Instant-on OSes aren’t unusual these days on laptop computers, generally offering a fast-booting Linux based environment for basic multimedia playback, internet browsing and email that’s separate from the core OS. However, CUPP Computing is taking a different approach; the Norwegian firm has created what it describes as a hybrid PC, the “Computicator”, with a regular X86 processor for day-to-day tasks in Windows 7 together with a low-power ARM processor, both of which can access all the notebook’s ports and peripherals.
Video demos after the cut
The benefit of having a completely separate ARM computer is that it can be always-on, monitoring new updates, messages and location just as your smartphone does. A quick-booting Linux OS running on a laptop’s main processor, however, would still be too power-hungry to run continuously. Users can flip between the two using Alt-Tab, for instance continuing browsing using the ARM environment when the Windows 7 side is busy processing video.
CUPP has built a prototype that pairs a 2.3GHz Intel Core 2 Duo CPU with a 720MHz Texas Instruments OMAP 3430 ARM A8 CPU, the former having 4GB of RAM and the latter 512MB. There’s a shared 320GB hard-drive, and both can use the 16-inch LCD, keyboard, three USB 2.0 ports and HDMI output. The TI chip runs Ubuntu LXDE, Midori Web Browser and Gimp, and is capable of browsing (with Flash and Java support), email, multimedia, Skype, calendar and Office apps.
The company expects to finalize the hardware and start production at the end of this month in Q2 2011, with a run of demo units completed in September this year. It’s unclear whether they’ll be offering it as a complete laptop to end-users or as an alternative chipset to OEMs.
CUPP Beta Hardware:
CUPP Functional Demo:
CUPP Networking and Browsing:
CUPP Shared Media:
CUPP Hardware Overview:
Hybrid PC = Green Computing
CUPP Computing has finished development of a demo for an innovative Hybrid PC. This combines an Intel processor and an ARM processor into a single platform. Allowing the user to choose low power/long battery life or high performance. This gives the user flexibility to use the PC they way that best suits their habits. If used on a wide scale this would have a dramatic impact on global power consumption.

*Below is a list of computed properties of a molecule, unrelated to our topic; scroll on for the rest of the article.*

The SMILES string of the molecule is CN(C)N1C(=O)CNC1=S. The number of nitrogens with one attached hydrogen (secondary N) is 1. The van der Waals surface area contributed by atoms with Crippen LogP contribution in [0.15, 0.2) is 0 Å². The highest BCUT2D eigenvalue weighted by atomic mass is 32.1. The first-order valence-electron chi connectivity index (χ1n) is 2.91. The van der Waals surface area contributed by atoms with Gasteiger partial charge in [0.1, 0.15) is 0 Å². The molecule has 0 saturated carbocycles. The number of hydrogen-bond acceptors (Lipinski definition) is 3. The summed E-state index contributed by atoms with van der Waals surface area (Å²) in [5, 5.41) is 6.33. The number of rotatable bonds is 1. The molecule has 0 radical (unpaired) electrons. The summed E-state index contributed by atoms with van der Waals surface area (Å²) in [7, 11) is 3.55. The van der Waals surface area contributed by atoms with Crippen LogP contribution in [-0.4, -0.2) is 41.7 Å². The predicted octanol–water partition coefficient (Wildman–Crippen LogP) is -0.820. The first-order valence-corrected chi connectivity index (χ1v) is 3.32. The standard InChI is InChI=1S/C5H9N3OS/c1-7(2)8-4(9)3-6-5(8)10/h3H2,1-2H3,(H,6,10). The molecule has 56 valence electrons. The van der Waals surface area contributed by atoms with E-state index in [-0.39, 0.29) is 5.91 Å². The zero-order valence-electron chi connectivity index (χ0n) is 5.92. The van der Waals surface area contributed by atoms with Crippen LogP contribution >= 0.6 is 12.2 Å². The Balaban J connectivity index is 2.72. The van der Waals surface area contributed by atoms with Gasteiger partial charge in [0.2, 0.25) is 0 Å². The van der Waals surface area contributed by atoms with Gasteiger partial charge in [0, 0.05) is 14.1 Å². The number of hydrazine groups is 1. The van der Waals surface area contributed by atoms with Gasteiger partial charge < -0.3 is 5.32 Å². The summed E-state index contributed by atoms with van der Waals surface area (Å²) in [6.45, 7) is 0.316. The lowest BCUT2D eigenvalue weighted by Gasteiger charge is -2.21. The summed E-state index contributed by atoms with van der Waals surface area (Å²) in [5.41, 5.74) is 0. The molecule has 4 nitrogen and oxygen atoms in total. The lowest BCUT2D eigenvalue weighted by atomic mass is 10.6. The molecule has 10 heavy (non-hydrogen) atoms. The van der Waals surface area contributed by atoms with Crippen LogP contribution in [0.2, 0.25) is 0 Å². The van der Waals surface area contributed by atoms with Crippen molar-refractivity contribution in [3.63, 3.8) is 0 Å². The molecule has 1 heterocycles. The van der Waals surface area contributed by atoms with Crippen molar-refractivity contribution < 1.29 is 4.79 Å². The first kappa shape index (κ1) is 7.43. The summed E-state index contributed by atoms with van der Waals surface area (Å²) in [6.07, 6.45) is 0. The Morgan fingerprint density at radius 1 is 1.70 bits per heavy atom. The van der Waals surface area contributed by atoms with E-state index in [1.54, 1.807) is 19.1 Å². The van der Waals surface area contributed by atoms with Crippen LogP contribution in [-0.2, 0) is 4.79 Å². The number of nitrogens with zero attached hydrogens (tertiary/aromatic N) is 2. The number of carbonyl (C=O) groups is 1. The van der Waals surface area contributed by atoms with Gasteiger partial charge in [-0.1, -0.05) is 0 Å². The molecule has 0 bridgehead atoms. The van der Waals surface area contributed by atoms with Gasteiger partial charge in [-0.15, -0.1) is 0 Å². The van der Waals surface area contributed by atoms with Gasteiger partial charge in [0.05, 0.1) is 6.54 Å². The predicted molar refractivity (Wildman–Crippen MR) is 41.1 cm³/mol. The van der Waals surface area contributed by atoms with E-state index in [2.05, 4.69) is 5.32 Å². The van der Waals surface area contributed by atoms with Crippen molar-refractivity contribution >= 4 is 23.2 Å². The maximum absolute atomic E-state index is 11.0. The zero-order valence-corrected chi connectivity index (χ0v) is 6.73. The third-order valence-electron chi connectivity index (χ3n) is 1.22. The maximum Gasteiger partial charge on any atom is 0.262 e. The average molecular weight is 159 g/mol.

CUPP Computing patented the integration of low power processors into the South Bridge of PC Chipsets. (link). This allows the seamless integration of Hybrid environments. It hoped that this technology leads to a new class of devices we call ComputicatorTM. That is the convergence of computing and communication.
This demo has full accessibility to all peripheries from both user modes, and most ports are shared. The OMAP is running Ubuntu LXDE, Midori Web Browser and Gimp. The PC is running Windows 7 Pro and Internet Explorer. We expect to bring a product to the market Q2’11
• ARM A8, TI OMAP 3430 at 720Mhz with 512MB RAM
• Intel CoreDuoTM Dual Core at 2.3 Ghz with 4GB RAM
• 320GB Shared Disk
• 16′′ Shared LCD
• Shared Keyboard and Touchpad
• 3 USB Shared Ports
• HDMI Out Shared
CUPP Computing AS was incorporated in 2005 in Bergen, Norway. unique “hybrid” computing method called the “CISS” (CUPP Integrated Southbridge Solution link), which enables seamless integration of both high power (x86) and low power (RISC) processing directly through the chipset of any standard PC (desktops, notebooks, netbooks, and servers).